“If It’s A Domestic Issue, We Just Stay Out Of It…”

Wednesday, March 1st, 2017

I feel like that’s a daily common refrain I hear about abuse within a relationship.

First off, I’ll agree with you to some extent. You’re not a detective, or a police officer (unless you are, in which case, thank you for your service, and sorry for all you have to deal with). But assuming you’re not, then no. It’s not your job to get to the bottom of domestic dispute issues.

But sometimes I get the sense with abuse that people are like, “Oh, well, you know, people fight. Who’s to know who’s right?”

And I think we’re a little better at our general response to child abuse (maybe… I’m not even 100% certain on that really)… I have seen a lot of people be like, “Well, you know, who am I to judge? That person parents their kid in whatever way they see fit.” And if the person aware of the abuse doesn’t literally fear for the child’s life, if it’s “just some bruising, or some ‘roughness,'” then, like, “it’s none of my business.”

And I think it especially gets hard when it’s a “partner,” because we want to believe we’re equal, and “the person is a grown adult who could leave.” But, I don’t think we necessarily take into account all the other factors. Can they really leave? Do they feel safe leaving, or – even in the face of violence, maybe counterintuitive to some people, but not to those affected by abuse – does it actually feel overall safer to try and stay and not make waves and be “good”? Do they have overarching family issues, or economic issues, or other things that would make them feel they should stay?

They might not be making the choices you’d make, but they’re making the ones that seem more normal to them in the time. (This is often why past victims can often so easily become victims again. They get conditioned to thinking there is no way out, and the best you can do is stay and be “good.”) Even in a “partnership” – that has a very word that denotes equal-ness, the victim may not have equal power, or equal opportunities, or equal physical strength and on and on. It’s not necessarily just as simple as “if someone abuses you, leave.”

And to some extent, I respect that people want to respect others’ privacy. I respect that people are like, “I can’t make complete judgements based on the small piece of the picture I see. What if I don’t know everything?

But I also – and I know this is so nuanced – but I think there’s a difference between saying, “I’m not a law enforcement officer. I don’t know enough detail to help, but I feel empathetic toward the people affected by abuse, which is way too prevalent in our society” vs. someone burying their head in the sand, and shrugging their shoulders, and being like, “Well, you know, fights are weird and they break out, and who’s really at fault? [blah, blah, blah]”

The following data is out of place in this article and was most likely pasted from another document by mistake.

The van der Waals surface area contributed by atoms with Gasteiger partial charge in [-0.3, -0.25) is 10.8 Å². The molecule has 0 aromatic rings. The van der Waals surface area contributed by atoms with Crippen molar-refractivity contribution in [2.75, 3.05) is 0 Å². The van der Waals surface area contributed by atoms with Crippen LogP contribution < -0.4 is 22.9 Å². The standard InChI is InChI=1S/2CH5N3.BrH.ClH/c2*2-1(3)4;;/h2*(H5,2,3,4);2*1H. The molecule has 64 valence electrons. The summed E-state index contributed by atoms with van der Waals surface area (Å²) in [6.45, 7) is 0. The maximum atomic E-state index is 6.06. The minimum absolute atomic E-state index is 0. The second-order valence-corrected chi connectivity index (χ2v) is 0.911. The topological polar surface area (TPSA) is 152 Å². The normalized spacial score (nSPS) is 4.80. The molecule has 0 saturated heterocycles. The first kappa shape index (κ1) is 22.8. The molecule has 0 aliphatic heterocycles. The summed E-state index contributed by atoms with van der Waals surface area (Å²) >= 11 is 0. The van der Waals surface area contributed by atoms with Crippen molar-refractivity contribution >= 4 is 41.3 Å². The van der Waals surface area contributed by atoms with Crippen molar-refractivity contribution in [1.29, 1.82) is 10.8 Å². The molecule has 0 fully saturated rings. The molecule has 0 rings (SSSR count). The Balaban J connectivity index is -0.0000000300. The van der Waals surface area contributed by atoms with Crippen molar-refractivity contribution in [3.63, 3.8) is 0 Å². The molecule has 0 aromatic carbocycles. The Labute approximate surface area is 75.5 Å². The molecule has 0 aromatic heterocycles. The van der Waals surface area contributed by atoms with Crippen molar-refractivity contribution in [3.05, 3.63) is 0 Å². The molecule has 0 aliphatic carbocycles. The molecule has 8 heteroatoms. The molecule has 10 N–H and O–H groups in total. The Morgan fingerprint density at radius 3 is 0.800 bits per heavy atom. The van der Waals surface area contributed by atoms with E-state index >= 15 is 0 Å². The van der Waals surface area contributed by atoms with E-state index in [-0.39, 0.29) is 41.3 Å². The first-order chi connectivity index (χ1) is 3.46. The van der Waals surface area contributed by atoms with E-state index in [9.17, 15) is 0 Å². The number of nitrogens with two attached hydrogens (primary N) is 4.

Sometimes people think abusers abuse because their victims “provoke” them. (And oftentimes abusers will say they wouldn’t have done it had the person not “made them angry,” or even just said something in a different way. But sometimes these “provoking” instances are just people simply saying their feelings are hurt, or asking if the person wants dinner, but doing it at the wrong time. To abusers, things that can provoke them can potentially be very small.
Also, think about yourself. Would someone making you angry make you beat someone, or sexually assault them? How many times have you punched someone in the face because you didn’t like something they said?

I believe we all are potentially capable of violence. If our lives are in danger, or if someone really pushes someone to the brink. I’m not saying there’s no scenario in which you could ever punch someone in the face. But is that your normal reaction? How are we so quick to normalize abuse when it’s not normal?

The idea that like, “well, probably everybody’s kinda wrong or has some issues,” on a much smaller scale is kind of as dumb as Donald Trump saying there’s “violence on all sides.” Like, no, there’s not dude. One side is merely trying to stand up for themselves. And on the other side, a man ran over a woman with his car. You can see which “side” is in the wrong.

And domestic abuse is not always quite as clear as someone being run over with a car, which I do understand makes it harder.

I also know that we only have so much brain space to care about things. We have all of our own lives to worry about. So, how can we care about every victim of every thing at all times? We can’t. I guarantee you there are many different types of cancers and other diseases that I don’t know much about, and I haven’t donated to charities focused on wiping them out. But I also have never thought, “I wonder if cancer is the one in the right here.”

We can’t help everybody. We can’t focus on every single thing.We can’t be mad at the world all the time.

But I also just feel like there’s something about this seemingly-at-least-semi-prevalent attitude of, “If it happens mainly behind closed doors, it’s totally between them,” to “Maybe not. Maybe doors aren’t a magical portal to make crimes more palatable or less bad.”

I don’t have a magical answer for how we do that, or how we measure that. I just feel like I’d really like to see a shift in our at-least-semi-collective thinking.

I'd love to hear from you! So whaddya say?